And it was a 25-foot great white that spiked viewers’ heart rates in the 1975 film “Jaws.”
“When the movie came out, there was a collective testosterone rush up and down the East Coast,” Burgess said. Fishermen wanted to prove their bravery, and catching (more…)
GAINESVILLE, Fla. — The Florida Museum of Natural History will offer extended hours and free film screenings with panel discussions during July as part of the University of Florida Creative B program.
The museum is also hosting an opening reception at 6 p.m. July 8 where attendees can meet and greet Creative B featured artist Nobuho Nagasawa prior to the discussion and viewing of “Mothra” (1961) at 7 p.m.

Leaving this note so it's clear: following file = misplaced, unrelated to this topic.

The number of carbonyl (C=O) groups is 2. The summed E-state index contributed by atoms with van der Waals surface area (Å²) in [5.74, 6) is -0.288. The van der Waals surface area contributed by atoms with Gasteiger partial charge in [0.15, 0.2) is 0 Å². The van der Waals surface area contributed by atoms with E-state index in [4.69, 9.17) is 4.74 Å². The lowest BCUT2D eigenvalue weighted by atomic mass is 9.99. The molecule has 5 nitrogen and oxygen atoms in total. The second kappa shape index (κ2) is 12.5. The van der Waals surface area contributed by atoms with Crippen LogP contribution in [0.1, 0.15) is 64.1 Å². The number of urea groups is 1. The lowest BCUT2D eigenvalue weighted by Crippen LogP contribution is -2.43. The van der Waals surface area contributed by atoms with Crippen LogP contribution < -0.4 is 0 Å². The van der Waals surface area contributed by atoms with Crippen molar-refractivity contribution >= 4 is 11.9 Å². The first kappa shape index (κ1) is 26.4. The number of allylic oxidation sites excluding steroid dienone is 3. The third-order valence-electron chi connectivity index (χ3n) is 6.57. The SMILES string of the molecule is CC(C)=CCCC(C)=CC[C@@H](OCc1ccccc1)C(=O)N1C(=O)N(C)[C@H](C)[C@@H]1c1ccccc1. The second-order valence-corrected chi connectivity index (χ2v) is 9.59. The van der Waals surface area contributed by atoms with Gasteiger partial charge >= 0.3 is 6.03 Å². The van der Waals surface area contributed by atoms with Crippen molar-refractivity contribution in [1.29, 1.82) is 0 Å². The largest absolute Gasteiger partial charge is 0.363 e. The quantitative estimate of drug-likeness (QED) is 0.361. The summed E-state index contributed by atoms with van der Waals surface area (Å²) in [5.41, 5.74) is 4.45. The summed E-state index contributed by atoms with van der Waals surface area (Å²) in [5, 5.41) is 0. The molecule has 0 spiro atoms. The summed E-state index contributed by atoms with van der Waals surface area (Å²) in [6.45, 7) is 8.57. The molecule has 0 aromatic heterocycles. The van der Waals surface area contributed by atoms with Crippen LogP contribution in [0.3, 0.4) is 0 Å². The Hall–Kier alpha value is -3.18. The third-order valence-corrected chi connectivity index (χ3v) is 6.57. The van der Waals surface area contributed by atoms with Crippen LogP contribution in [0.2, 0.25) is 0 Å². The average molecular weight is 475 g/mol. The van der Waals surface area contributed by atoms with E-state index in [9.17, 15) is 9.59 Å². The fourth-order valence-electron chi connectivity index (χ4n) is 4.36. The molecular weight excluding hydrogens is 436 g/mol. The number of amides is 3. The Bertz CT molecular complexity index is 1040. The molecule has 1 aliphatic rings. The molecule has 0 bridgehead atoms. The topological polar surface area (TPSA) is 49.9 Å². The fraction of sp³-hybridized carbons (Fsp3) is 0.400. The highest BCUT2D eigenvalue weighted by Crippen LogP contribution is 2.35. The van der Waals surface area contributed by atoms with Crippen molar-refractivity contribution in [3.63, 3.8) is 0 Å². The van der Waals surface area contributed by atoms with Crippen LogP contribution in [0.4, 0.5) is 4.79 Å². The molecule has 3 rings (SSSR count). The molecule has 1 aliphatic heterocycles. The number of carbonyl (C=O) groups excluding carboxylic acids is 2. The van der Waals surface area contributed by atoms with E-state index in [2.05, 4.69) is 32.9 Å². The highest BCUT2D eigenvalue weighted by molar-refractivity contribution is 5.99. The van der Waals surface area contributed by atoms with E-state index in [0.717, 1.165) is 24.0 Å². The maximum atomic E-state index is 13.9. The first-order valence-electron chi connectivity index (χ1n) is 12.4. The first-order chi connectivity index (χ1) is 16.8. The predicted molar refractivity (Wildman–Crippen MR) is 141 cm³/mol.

“Creative B is a unique opportunity to speak to experts in the fields of special effects, science and science fiction,” said Tiffany Ireland, Florida Museum educator. “It’s the main event of the summer.”
The museum also will show “Little Shop of Horrors” (1960) on July 15, “The (more…)
GAINESVILLE, Fla. — Florida Museum of Natural History Director Douglas Jones has been elected chair of the board for the American Alliance of Museums. His two-year term began at the conclusion of the organization’s 2016 annual meeting last week in Washington, D.C.
In his new role, Jones will help lead the organization’s programs related to museum accreditation, monitoring the fiscal health of AAM and implementing the group’s 2016-2020 strategic plan. He also will chair two annual meetings and participate in federal advocacy efforts around the country.
An AAM board member since 2012, Jones previously served as vice chair for 2015-2016.
“I’m honored to have been elected to serve in (more…)